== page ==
Later in the ride, another friend and I escape potential tragedy when a delivery truck tries to back into a driveway hooking two electric lines.  As the lines strain and appear to be on the verge of giving way and breaking, the driver luckily realizes there is an issue and stops.  Had he broken the lines, I feel certain they could have/would have snaked around and hit us. The incident reminds me of a class at the Y where they had us put elastic bands around ourselves and someone tried to hold us as we ran.  Mine snapped and hit the woman holding the tube, bruising her knuckles and causing her to cry.  I felt so badly for her and was thankful that nothing had broken.  Despite the fact it was totally unintentional, I felt so guilty and responsible, particularly since she had young children with needs to tend to.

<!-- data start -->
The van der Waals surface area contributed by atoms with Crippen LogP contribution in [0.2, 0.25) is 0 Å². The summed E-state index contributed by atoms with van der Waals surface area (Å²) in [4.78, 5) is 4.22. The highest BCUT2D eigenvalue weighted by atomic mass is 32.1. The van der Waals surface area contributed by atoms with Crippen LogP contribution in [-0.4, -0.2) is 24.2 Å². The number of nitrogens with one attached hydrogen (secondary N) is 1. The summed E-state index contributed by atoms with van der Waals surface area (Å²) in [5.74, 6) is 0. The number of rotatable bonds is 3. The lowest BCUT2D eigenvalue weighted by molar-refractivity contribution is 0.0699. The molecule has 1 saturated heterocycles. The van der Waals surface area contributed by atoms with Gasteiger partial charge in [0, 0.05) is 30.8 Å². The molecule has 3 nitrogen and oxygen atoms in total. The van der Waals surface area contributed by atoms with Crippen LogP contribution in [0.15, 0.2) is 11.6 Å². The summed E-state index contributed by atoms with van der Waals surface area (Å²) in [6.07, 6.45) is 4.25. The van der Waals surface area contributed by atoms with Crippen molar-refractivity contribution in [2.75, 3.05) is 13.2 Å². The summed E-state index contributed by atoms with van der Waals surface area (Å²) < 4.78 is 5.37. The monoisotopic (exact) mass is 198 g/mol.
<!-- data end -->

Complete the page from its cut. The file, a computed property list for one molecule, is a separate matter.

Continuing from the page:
Today's ride is from Madison and is not a club ride. Jon and I head out from near the Ohio River for Vevay.  Because we are not taking the busy road bordering the river, this means the ride starts with a climb.  It is long but not really steep. I think that Jon has planned this route to avoid too many hills to test my legs but this is pure conjecture on my part.  I don't yet know him well.  We already have a pace difference and hills accentuate that difference.  The roads he chooses are lightly traveled and so beautifully rural.  We meander along creeks and pass areas with field stone walls.  One is being repaired and the others not. Both need it. The words of Robert Frost come to mind: "Something there is that doesn't love a wall."  Still, I love the stone walls even half fallen.  The effort someone took to erect them, hauling stones from the field and patiently putting them together.  I picture him, sweat dripping from his brow, hands roughened by the constant contact with the rough stone, back bowed by effort.  Prying stones out of the field. Trying this stone, then that stone, trying to make the best match, one that will resist the ground swell. And at  home, she waits, tending to the children, baking the bread, hauling water from the creek for water to wash in.  The people who built this country were truly amazing people, strong people, determined people.  Making do, creating something from nothing. Finding ways to use that which surrounded them. But I ride with someone.  My musing ends.  Focus.